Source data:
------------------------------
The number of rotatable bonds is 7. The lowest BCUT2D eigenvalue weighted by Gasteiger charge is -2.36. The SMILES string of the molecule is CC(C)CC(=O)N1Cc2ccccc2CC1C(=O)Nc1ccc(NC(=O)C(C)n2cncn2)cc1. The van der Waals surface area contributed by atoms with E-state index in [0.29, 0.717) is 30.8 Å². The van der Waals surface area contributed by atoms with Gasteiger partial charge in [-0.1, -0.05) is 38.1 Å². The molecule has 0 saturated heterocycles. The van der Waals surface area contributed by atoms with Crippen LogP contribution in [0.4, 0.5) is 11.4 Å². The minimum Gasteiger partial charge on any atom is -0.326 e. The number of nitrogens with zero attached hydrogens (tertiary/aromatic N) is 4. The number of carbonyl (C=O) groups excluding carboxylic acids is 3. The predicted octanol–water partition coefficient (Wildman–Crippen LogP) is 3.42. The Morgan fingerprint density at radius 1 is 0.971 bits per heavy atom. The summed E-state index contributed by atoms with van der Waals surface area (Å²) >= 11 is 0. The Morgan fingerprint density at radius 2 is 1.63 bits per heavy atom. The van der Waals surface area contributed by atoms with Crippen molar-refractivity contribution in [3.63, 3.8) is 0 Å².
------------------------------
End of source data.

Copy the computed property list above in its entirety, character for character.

The number of rotatable bonds is 7. The lowest BCUT2D eigenvalue weighted by Gasteiger charge is -2.36. The SMILES string of the molecule is CC(C)CC(=O)N1Cc2ccccc2CC1C(=O)Nc1ccc(NC(=O)C(C)n2cncn2)cc1. The van der Waals surface area contributed by atoms with E-state index in [0.29, 0.717) is 30.8 Å². The van der Waals surface area contributed by atoms with Gasteiger partial charge in [-0.1, -0.05) is 38.1 Å². The molecule has 0 saturated heterocycles. The van der Waals surface area contributed by atoms with Crippen LogP contribution in [0.4, 0.5) is 11.4 Å². The minimum Gasteiger partial charge on any atom is -0.326 e. The number of nitrogens with zero attached hydrogens (tertiary/aromatic N) is 4. The number of carbonyl (C=O) groups excluding carboxylic acids is 3. The predicted octanol–water partition coefficient (Wildman–Crippen LogP) is 3.42. The Morgan fingerprint density at radius 1 is 0.971 bits per heavy atom. The summed E-state index contributed by atoms with van der Waals surface area (Å²) >= 11 is 0. The Morgan fingerprint density at radius 2 is 1.63 bits per heavy atom. The van der Waals surface area contributed by atoms with Crippen molar-refractivity contribution in [3.63, 3.8) is 0 Å².